The age-old belief amongst West Virginia University students and alumni alike, is that once you become a Mountaineer, you will always be a Mountaineer.

Which is why four years ago, Dr. Elizabeth Oppe, professor at the WVU Reed College of Media, created the “Once A Mountaineer, Always A Mountaineer” campaign, a community event designed to inspire active and healthy lifestyle choices for young children in the Mountain State.

The fourth annual “Day of Play” took place Sunday afternoon at Morgantown High School, and ran for more than two hours as children ages 6-12 exercised and completed drills instructed by Dr. Oppe’s capstone students, members of the WVU women’s volleyball team as well as some current and former Mountaineer football players.

There were a few familiar faces of WVU football – past and present – that showed up in support, including: former New York Giant Will Johnson, former Cincinnati Bengal Quincy Wilson, former San Francisco 49er Rasheed Marshall, current Tampa Bay Buccaneer Keith Tandy, as well current Mountaineers Jarrod Harper, Daikiel Shorts and NFL draft prospects Tyler Orlosky and Rasul Douglas.



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Tandy, a regular attendee and instructor of the Once A Mountaineer event, gladly returned to Morgantown for a chance to give back to local kids.

Fearsome football faces by Keith Tandy and company.

“I just love this city, this state, this community, this university. It all was so good to me my five years here. I came here not really knowing much at 18 years old and it really molded me into the person I am now. And I’m real proud of that,” said Tandy. “So anytime I get a chance to come back and share my experience, to talk to the kids and put a smile on their face – I’m always willing to do it,” he said.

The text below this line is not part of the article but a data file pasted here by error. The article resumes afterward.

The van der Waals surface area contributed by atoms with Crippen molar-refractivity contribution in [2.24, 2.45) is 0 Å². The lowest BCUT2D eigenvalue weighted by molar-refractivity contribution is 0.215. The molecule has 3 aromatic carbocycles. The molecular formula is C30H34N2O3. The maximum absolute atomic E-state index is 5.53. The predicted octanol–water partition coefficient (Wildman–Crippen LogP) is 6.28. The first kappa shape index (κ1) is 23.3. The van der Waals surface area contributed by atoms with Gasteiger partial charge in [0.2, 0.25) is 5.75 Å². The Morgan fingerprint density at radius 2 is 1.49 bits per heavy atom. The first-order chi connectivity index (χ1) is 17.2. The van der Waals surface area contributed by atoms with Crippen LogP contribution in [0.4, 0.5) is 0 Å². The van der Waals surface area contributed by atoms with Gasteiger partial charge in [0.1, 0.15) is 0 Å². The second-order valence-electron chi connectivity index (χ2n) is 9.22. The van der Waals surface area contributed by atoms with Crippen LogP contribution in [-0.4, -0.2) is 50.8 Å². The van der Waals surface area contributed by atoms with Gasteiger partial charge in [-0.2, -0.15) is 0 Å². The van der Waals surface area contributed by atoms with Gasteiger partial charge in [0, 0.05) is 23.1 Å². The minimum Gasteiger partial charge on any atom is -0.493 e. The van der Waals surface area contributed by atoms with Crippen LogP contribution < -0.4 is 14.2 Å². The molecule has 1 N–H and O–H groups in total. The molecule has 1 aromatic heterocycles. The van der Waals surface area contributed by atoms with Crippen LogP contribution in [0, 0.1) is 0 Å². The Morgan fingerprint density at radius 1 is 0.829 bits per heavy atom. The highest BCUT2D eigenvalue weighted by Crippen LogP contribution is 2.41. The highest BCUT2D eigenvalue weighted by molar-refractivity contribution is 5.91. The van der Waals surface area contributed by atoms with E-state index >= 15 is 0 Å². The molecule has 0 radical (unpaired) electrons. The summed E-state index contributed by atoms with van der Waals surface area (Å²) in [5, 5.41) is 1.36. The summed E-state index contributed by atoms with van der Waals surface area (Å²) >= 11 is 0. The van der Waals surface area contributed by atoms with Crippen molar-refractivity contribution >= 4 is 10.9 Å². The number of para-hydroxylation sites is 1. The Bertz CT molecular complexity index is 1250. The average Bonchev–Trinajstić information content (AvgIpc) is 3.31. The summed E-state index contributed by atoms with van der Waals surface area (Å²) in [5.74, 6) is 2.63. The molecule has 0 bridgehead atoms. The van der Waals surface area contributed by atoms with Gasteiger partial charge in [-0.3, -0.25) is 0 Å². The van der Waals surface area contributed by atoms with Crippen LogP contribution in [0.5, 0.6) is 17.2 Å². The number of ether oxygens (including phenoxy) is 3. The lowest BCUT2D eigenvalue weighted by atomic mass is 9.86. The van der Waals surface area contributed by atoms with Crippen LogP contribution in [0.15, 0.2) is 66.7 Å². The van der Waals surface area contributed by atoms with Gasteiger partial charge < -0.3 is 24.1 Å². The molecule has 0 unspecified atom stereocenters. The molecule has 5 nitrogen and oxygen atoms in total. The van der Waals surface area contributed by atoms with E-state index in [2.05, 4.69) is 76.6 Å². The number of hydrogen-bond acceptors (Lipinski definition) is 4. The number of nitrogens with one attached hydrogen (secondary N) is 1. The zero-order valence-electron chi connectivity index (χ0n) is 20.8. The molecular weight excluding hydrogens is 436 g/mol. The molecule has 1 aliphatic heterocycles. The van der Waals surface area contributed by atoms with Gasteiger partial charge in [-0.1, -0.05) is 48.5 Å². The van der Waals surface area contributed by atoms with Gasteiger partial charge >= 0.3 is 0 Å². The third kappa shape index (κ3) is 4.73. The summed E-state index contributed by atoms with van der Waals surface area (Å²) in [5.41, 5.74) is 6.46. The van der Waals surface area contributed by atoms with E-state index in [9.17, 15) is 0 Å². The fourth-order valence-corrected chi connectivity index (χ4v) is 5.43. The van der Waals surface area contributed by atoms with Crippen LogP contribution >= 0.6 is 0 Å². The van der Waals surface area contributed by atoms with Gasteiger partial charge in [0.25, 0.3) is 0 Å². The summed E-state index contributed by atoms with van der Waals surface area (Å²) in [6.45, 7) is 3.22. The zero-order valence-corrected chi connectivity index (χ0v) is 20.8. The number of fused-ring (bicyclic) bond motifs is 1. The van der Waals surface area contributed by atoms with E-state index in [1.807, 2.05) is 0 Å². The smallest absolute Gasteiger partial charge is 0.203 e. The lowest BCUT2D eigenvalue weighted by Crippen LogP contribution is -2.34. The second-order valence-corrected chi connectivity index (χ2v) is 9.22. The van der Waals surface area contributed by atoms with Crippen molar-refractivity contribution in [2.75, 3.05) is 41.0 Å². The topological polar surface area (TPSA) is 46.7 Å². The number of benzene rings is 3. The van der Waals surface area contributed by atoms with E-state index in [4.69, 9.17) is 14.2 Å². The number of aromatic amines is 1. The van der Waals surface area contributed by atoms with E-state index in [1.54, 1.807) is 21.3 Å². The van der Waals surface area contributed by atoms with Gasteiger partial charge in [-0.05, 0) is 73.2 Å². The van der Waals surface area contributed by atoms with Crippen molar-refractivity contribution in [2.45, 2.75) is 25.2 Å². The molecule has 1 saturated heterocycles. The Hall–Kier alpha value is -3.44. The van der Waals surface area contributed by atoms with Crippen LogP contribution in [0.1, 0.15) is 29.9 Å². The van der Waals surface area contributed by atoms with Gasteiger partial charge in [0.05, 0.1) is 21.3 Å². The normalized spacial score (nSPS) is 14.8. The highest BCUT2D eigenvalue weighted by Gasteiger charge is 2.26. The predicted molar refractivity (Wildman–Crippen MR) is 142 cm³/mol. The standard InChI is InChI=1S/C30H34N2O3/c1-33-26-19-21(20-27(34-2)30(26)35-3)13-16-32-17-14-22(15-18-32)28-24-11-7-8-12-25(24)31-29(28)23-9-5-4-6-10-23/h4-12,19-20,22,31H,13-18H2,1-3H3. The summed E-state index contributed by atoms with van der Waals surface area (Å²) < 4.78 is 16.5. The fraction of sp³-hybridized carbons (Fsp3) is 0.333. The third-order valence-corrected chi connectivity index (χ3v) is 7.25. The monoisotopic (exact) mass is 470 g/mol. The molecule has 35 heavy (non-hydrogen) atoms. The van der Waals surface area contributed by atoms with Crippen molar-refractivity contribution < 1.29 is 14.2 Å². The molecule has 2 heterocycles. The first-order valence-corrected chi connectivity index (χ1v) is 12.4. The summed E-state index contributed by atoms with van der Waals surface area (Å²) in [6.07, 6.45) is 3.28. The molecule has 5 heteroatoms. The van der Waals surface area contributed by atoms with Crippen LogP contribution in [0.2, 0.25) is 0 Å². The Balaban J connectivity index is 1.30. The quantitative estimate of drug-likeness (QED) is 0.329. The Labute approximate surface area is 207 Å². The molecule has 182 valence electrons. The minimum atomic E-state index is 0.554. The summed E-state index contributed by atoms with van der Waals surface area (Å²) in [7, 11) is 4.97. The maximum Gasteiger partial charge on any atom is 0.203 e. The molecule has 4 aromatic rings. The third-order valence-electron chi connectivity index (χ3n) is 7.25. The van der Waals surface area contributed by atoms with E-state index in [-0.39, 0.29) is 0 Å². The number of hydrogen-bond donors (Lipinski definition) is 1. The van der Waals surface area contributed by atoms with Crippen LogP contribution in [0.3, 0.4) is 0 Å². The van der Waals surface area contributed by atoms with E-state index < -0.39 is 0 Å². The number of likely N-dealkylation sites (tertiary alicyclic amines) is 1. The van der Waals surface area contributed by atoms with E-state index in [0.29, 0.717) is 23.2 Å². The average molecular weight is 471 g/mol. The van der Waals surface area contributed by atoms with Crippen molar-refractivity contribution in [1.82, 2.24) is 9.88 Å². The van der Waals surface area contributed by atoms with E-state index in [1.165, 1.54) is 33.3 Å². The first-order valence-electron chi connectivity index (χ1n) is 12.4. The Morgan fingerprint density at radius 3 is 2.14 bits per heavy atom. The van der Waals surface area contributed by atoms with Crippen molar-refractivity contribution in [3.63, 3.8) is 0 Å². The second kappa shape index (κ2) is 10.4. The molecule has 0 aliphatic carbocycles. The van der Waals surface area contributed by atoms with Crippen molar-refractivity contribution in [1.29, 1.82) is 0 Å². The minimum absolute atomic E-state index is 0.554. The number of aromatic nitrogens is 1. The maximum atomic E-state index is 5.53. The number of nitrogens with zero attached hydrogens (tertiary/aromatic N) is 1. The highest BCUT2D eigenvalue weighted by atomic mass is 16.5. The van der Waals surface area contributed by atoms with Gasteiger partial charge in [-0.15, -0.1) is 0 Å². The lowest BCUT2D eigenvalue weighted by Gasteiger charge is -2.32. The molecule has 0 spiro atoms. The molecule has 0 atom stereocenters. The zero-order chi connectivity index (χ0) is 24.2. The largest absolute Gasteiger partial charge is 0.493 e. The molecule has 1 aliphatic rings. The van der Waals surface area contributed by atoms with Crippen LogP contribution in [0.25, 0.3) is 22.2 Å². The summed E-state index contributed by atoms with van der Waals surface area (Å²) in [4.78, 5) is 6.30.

That same enthusiasm was shared by Jake Byrne, a senior public relations major and account executive for Once A Mountaineer.

“I love instilling the idea in kids of healthy motivation. West Virginia ranks number 1 in obesity, so it’s important getting to kids early and really showcasing how fun it is to be active and involved,” said Byrne.

With the ominous health rankings of children and West Virginia in mind, the Once A Mountaineer team prepared tips and guidelines for kids to utilize beyond the event in hopes that they’ll practice healthy behaviors on a more regular basis.

“It’s not only about just today, but every day. This fun, active lifestyle you can literally do every day,” said Byrne

In all, the tips, experience and advice seemed to be well-received by the near 150 children in attendance, which was more than triple the amount of kids that attended the first annual Day of Play four years ago.

Quincy Wilson, who’s been present all four years of Once A Mountaineer, gleamed over the progress made since its inception. “This is awesome. The first year we had about 45 kids and today we had well over a few times that.” said Wilson.

He went on to applaud the passion and purpose behind of the Day of Play because of its impact on and availability to the Morgantown community.

Wilson is hopeful that the memories made and lessons learned will last the young boys and girls a lifetime.



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